Over the years, the Toronto Raptors have earned the reputation of finding diamonds in the rough - unheralded, largely-unknown players that, through Toronto's top-notch player development program become important members within the team's rotation.
25-year-old Paul Watson seems to fit that bill to a T.
Largely unknown, Watson was acquired by Raptors 905 last year, where he showed enough in 13 appearances to earn a 10-day contract from the Atlanta Hawks, making his NBA debut on Jan. 8, 2020.
Once his 10-day contract was up with Atlanta, it was clear the Raptors saw something in Watson as they quickly brought him back to the franchise by signing him to a two-way deal to split time in Toronto and Mississauga on Jan. 15. Could he be the next diamond?
After signing, Watson shined with Raptors 905 but played sparingly with Toronto. That is, until the NBA Restart, where Watson saw 21 minutes of playing time in a win over the Milwaukee Bucks before putting everyone on notice in the season finale against the Denver Nuggets, as he finished with 22 points, six rebounds and two assists in under 28 minutes of action.
It was on that day that fans got a chance to see what Raptors brass felt made Watson so special, a point emphasized by head coach Nick Nurse, who told reporters that over time in the bubble he had learned that "(Watson) can play. He's pretty good … He's going to be part of our future from what I can see so far."
While it's been a unique sample size, it makes plenty of sense that Watson would be a part of the Raptors' future plans.
Listed at 6-foot-6 with a solid 210-pound frame, Watson is equipped to play shooting guard and small forward. Looking back at his six-rebound performance against the Nuggets, one thing that jumps out is Watson's ability to use his size and athleticism to grab defensive boards and, with his ballhandling skills, push the rock in transition.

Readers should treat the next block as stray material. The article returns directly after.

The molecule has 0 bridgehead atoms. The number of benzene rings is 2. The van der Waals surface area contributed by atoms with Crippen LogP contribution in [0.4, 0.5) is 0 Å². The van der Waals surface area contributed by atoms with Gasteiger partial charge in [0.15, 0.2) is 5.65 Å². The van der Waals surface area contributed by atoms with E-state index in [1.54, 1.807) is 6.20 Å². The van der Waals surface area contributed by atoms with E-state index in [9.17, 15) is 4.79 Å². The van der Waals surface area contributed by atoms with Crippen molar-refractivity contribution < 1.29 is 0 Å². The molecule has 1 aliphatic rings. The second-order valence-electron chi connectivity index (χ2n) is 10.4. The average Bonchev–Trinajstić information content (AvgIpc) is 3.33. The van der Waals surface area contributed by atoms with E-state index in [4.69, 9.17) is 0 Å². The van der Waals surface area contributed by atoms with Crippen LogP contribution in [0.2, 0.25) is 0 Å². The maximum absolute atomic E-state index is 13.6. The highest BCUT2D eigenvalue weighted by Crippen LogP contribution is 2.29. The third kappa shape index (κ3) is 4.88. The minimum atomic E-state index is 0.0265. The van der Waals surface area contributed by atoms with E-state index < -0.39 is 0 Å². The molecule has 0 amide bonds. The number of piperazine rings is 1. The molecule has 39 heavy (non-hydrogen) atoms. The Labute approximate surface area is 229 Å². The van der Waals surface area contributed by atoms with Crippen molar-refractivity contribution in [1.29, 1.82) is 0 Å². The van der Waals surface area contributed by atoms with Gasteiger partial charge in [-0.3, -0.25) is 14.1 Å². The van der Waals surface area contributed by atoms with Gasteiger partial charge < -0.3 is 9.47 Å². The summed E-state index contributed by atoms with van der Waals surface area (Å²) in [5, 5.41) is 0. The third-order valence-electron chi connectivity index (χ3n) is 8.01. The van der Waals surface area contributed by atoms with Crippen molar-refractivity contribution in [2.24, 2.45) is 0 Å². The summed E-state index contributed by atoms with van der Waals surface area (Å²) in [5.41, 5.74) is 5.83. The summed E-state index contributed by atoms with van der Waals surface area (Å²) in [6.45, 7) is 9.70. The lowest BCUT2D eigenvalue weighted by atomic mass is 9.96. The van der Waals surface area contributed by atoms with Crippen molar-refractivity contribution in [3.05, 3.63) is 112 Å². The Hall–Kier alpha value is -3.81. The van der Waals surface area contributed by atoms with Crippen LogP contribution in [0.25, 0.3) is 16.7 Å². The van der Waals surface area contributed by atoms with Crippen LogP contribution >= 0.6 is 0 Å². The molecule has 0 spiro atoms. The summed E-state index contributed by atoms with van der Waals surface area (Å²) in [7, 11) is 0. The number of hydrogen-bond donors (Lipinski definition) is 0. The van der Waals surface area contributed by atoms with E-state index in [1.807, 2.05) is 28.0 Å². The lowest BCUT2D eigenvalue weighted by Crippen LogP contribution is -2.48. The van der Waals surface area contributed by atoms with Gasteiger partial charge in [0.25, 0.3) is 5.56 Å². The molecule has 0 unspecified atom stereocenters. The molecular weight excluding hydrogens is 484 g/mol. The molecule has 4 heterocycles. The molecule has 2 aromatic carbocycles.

Watson started a fast break after four of the six rebounds he grabbed, going coast-to-coast to draw an and-one early in the second quarter…
He'd draw another foul by attempting to go coast-to-coast with five minutes remaining in the third quarter.
Watson, who will be 26 in December, has displayed some serious athleticism, both to get out in the open floor and make plays above the rim, like such:
Powell finds Paul Watson in transition for the one-handed jam!- NBA Canada (@NBACanada) August 14, 2020
📺: LIVE on TSN#WeTheNorth | #WholeNewGame pic.twitter.com/d5SJGfcPiR
For a team like the Raptors, who led the league with 27.8 transition points per game during the 2019-20 season, there's a very clear fit for a player of Watson's stature, who thrives as a scorer in transition and has shown the ability to create, as he attempted to do off of the other two defensive boards he kept.
While transition scoring is likely the clearest way in which Watson can seamlessly … transition … into contributing right away, it's important to note that while with Raptors 905, he was able to run many of the same sets that are run in Toronto, as 905 head coach Jama Mahlalela harbours the continuity between the two teams, especially for two-way players.